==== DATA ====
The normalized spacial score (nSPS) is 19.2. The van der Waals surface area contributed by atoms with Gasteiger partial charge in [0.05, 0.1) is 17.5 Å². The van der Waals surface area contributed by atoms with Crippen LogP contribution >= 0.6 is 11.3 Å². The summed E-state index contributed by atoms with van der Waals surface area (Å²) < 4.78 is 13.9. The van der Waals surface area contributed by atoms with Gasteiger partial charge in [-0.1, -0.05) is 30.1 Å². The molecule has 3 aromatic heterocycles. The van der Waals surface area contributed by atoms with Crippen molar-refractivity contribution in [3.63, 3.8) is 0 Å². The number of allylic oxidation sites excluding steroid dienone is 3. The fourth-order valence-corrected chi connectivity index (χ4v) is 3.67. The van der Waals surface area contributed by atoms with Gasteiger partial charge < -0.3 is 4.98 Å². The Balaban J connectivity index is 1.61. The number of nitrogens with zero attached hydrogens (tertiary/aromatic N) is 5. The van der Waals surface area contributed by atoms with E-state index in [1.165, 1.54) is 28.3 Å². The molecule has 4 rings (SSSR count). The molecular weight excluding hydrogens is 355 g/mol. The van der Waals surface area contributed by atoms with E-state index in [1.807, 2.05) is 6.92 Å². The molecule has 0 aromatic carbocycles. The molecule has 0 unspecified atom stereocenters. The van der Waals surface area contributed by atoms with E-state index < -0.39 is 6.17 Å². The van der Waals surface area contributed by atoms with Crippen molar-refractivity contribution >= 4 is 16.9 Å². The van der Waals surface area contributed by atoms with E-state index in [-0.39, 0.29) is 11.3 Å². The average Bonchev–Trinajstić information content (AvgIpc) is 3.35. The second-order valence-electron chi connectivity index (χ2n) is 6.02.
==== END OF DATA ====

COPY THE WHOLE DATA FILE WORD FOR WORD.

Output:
The normalized spacial score (nSPS) is 19.2. The van der Waals surface area contributed by atoms with Gasteiger partial charge in [0.05, 0.1) is 17.5 Å². The van der Waals surface area contributed by atoms with Crippen LogP contribution >= 0.6 is 11.3 Å². The summed E-state index contributed by atoms with van der Waals surface area (Å²) < 4.78 is 13.9. The van der Waals surface area contributed by atoms with Gasteiger partial charge in [-0.1, -0.05) is 30.1 Å². The molecule has 3 aromatic heterocycles. The van der Waals surface area contributed by atoms with Crippen molar-refractivity contribution in [3.63, 3.8) is 0 Å². The number of allylic oxidation sites excluding steroid dienone is 3. The fourth-order valence-corrected chi connectivity index (χ4v) is 3.67. The van der Waals surface area contributed by atoms with Gasteiger partial charge < -0.3 is 4.98 Å². The Balaban J connectivity index is 1.61. The number of nitrogens with zero attached hydrogens (tertiary/aromatic N) is 5. The van der Waals surface area contributed by atoms with E-state index in [1.165, 1.54) is 28.3 Å². The molecule has 4 rings (SSSR count). The molecular weight excluding hydrogens is 355 g/mol. The van der Waals surface area contributed by atoms with E-state index in [1.807, 2.05) is 6.92 Å². The molecule has 0 aromatic carbocycles. The molecule has 0 unspecified atom stereocenters. The van der Waals surface area contributed by atoms with E-state index < -0.39 is 6.17 Å². The van der Waals surface area contributed by atoms with Crippen molar-refractivity contribution >= 4 is 16.9 Å². The van der Waals surface area contributed by atoms with E-state index in [-0.39, 0.29) is 11.3 Å². The average Bonchev–Trinajstić information content (AvgIpc) is 3.35. The second-order valence-electron chi connectivity index (χ2n) is 6.02.